A well-formed people can go out to the world and find creative ways to change it, and not seek endlessly for ways to change the Church and her doctrine to make the Church seem less offensive. When will we learn that caving to the world brings not peace or conversion, but confusion and even greater hostility to faithful Catholics?

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Catholics who are well formed in the faith want justice and will work hard for it. They will build solid families that do not need government assistance, and will not seek ever more government to save them from the consequences of their own choices. They will not let the poor and marginalized in their own communities suffer, but will be present to them. They will not have abortions, and will not tolerate this evil in their communities. They will live a witness of true and natural marriage, even with all their flaws, because they remain faithful. They will freely join and support institutions that serve the community well, and they will be generous with whatever wealth they are given. Their society will be more just because they first learned how to love in their families and from priests who were unafraid to tell them the truth and be examples of joyful, Christ-like, sacrificial love.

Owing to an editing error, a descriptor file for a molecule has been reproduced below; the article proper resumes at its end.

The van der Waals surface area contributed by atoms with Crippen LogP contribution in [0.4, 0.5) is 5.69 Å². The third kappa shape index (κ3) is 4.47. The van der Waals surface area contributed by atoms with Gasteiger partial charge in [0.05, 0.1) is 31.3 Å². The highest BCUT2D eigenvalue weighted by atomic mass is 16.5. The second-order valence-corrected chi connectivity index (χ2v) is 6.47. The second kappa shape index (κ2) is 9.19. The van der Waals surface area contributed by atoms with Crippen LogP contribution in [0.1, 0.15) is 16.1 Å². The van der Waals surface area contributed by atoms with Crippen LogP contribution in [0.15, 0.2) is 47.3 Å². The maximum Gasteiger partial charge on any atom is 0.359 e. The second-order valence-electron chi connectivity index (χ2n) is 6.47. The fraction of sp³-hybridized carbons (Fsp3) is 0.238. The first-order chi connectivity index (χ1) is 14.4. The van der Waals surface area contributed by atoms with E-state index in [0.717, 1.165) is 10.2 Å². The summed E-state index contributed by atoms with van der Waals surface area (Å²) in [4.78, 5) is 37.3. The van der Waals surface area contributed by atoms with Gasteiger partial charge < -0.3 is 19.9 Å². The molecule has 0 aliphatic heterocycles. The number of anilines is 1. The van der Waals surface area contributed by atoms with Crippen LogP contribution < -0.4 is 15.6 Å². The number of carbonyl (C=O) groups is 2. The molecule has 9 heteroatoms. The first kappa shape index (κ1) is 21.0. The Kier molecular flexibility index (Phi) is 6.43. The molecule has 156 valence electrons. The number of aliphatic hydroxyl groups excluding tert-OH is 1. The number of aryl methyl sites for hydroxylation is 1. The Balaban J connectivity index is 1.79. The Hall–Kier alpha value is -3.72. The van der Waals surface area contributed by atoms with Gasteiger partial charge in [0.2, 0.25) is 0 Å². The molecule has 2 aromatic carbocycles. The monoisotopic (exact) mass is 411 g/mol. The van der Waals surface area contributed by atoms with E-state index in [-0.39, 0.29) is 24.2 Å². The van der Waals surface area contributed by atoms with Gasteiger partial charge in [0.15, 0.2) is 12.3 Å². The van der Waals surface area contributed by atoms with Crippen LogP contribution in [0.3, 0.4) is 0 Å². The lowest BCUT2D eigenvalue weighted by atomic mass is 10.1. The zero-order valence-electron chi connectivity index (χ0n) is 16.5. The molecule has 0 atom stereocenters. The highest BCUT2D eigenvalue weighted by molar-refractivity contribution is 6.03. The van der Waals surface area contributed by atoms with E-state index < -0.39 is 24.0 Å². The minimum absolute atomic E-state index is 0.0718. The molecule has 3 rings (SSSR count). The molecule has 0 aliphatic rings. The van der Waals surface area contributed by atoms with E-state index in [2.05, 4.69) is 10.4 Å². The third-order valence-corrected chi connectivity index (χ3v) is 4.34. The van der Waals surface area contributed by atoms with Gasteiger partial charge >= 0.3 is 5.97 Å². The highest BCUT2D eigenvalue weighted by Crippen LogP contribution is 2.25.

They will also know how to vote.

This is what a Catholic society looks like, and it is a society that can handle and not squander its freedom. Seeing Ireland’s Catholic faith and society collapse is heart breaking, as is seeing the government grow into the areas that a free and faithful people used to take upon themselves. In America we see the same thing, even to the point where Catholics think that more of the obviously corrupt and incompetent government is still the proper “first response” for us care for the weak and marginalized.

We need to wake up. I am with people in Ireland who are awake and are fighting, but who for the most part do not feel as if they have the Church backing them. They have a tough road, but this land has seen saints before. While we have breath, there is always time to act for those whose hope is in the Lord.

Thank you for supporting this mission and our partners around the world! It is an honor to serve in this battle with you all.

Reprinted with permission from Human Life International.